months of my visit, and the book (and subsequent series) was a huge success.
Nicholas Cage and
Lea Thompson star in a screen adaptation of that book. The movie opens October
3, 2014. So the Left Behind craze continues.
I have one
And it isn’t about
whether or not the idea of Rapture is biblical. My question has nothing
to do with Christians disappearing when Christ returns. I’m not going to take
the time to explain why Catholic teaching on eschatological things is solid and
Left Behind theology is Hollywood science fiction.
No. I’m pondering
Why is it so easy
for people to believe that Jesus Christ will return and “rapture” those who
love Him, leaving behind the rest of the world, but those same people find it
impossible to believe that Jesus Christ came for His mother and assumed her,
body and soul, into heaven?
Why is that harder
When I ponder the
glorious Assumption of Mary into Heaven, I have to smile. It fits. It makes
sense. A perfect and loving son would do that if he could. A divine Son
did do it because He could.
looked upon His mother, and Love broke through the veil.
Jesus, the perfect
Son of God, would not let His mother’s body know corruption. Not this mother
who was so carefully created – so immaculately formed.
In May, I traveled
to the Holy Land. We visited many places, but one place that stands out in my
mind is Dormition Abbey on Mount Zion.
Let me take you
there for just a moment. Step with me into the Tomb of King David. Let’s pray
there, together. Let’s think of David’s descendent, the Christ, who was given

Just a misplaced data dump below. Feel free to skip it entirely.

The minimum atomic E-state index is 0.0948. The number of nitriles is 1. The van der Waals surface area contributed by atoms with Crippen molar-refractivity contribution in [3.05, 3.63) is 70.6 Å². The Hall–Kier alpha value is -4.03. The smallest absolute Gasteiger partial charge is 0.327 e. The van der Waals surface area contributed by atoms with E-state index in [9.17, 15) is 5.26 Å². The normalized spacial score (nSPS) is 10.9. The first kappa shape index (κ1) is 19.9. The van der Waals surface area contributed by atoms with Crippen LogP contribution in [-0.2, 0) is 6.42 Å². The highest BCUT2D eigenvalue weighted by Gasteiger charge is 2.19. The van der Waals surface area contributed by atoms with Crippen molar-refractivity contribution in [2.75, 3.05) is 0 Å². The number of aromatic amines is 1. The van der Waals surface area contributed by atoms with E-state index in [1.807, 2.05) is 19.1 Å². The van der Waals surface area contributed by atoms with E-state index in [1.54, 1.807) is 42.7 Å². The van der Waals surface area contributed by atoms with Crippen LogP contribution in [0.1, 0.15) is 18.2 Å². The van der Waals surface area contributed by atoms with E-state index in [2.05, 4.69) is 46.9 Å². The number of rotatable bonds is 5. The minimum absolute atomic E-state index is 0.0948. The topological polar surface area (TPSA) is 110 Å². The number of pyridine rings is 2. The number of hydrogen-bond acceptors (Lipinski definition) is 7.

an eternal throne.
Now, let me lead
you just a few steps from the place where David is buried. There, you will find
the doors to Dormition Abbey. According to tradition, Mary fell asleep and was
assumed into heaven here.
There is a place
in Ephesus that also makes this claim, but many Catholic sources say Mount Zion
is more likely. And I agree.
The one who is Daughter
Zion and mother of David’s eternal heir should end her earthly life here –
and be visited by the Lord who lovingly laid claim to His mother – right here.
Come to me, my
beloved mother. Come and see the place I have prepared.
shouts and trumpet blast, she was raised and crowned Queen. Earth was silent.
But heaven erupted with great jubilation.
Why is it so easy
to imagine a silly story about Jesus coming to Earth and Christians across the
world disappearing? Airplanes crashing as pilots disappear into thin air. Cars
crashing as drivers disappear. Students leaving behind open books and laptops? Why
is that easier to imagine, but Mary’s Assumption seems far-fetched?
I stood in the
crypt of Dormition Abbey. I thought of King David’s bones which were just a few
steps away. And yet, in this crypt, there are no bones. Mary is not
here. And nobody has claimed to have Mary’s remains. Why? Because there are no
In fact, the
disagreement about a possible site for the Assumption exists because there are no
bones to settle the matter. The dueling claim underscores the reality of
the Assumption. She is not here – or there!
Yes, Jesus Christ
will return again. And He will raise the living and the dead. It won’t follow
the plotline of a Hollywood thriller. But there is precedent for our rising to
meet the Lord. Although Mary’s Assumption is unique, the One who assumed His
own mother will return – for us. The dead in Christ will be raised to new life.
But the unfaithful won’t be left behind – although they probably will wish they
had been left. Earth is preferable to eternal separation from God. The Bible tells
us we will be divided—the faithful going one way, the unfaithful another.
Leave the Left
Behind hoopla in Hollywood.
Turn your eyes to
the Holy Land, or Ephesus, or even toward heaven.. And celebrate the Assumption
of the Blessed Virgin Mary. What Jesus did for Mary – in a unique and special
way – gives us hope that one day Christ will return. So let’s model our lives
after the Blessed Mother – remaining faithful until the end.
My mother may have
gone overboard. In order to keep our tongues in check, she not only banned us
from using Our Lord’s name in vain, but she also prohibited my siblings and me
from using gentler cuss words. Not geez. Not gee whiz. Not jeepers. Not gosh or
It was too easy to
go from the benign to the profane, she said.
It may have been
extreme, but Mom’s high standard kept me from breaking the 2nd